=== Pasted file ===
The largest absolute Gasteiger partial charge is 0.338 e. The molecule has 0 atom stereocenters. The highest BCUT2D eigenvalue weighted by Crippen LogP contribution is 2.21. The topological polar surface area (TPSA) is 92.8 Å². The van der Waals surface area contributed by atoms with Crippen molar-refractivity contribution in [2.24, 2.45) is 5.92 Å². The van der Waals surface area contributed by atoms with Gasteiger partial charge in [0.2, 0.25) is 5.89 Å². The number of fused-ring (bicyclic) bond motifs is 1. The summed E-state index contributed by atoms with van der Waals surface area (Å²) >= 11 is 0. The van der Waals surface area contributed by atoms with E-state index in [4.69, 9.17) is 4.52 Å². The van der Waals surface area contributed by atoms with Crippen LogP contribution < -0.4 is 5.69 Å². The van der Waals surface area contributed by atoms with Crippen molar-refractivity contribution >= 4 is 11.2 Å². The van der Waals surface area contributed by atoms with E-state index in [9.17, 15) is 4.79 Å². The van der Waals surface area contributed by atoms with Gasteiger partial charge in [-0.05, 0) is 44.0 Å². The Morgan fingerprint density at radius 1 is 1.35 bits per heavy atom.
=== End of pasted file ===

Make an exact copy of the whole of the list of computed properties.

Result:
The largest absolute Gasteiger partial charge is 0.338 e. The molecule has 0 atom stereocenters. The highest BCUT2D eigenvalue weighted by Crippen LogP contribution is 2.21. The topological polar surface area (TPSA) is 92.8 Å². The van der Waals surface area contributed by atoms with Crippen molar-refractivity contribution in [2.24, 2.45) is 5.92 Å². The van der Waals surface area contributed by atoms with Gasteiger partial charge in [0.2, 0.25) is 5.89 Å². The number of fused-ring (bicyclic) bond motifs is 1. The summed E-state index contributed by atoms with van der Waals surface area (Å²) >= 11 is 0. The van der Waals surface area contributed by atoms with E-state index in [4.69, 9.17) is 4.52 Å². The van der Waals surface area contributed by atoms with Crippen LogP contribution < -0.4 is 5.69 Å². The van der Waals surface area contributed by atoms with Crippen molar-refractivity contribution >= 4 is 11.2 Å². The van der Waals surface area contributed by atoms with E-state index in [9.17, 15) is 4.79 Å². The van der Waals surface area contributed by atoms with Gasteiger partial charge in [-0.05, 0) is 44.0 Å². The Morgan fingerprint density at radius 1 is 1.35 bits per heavy atom.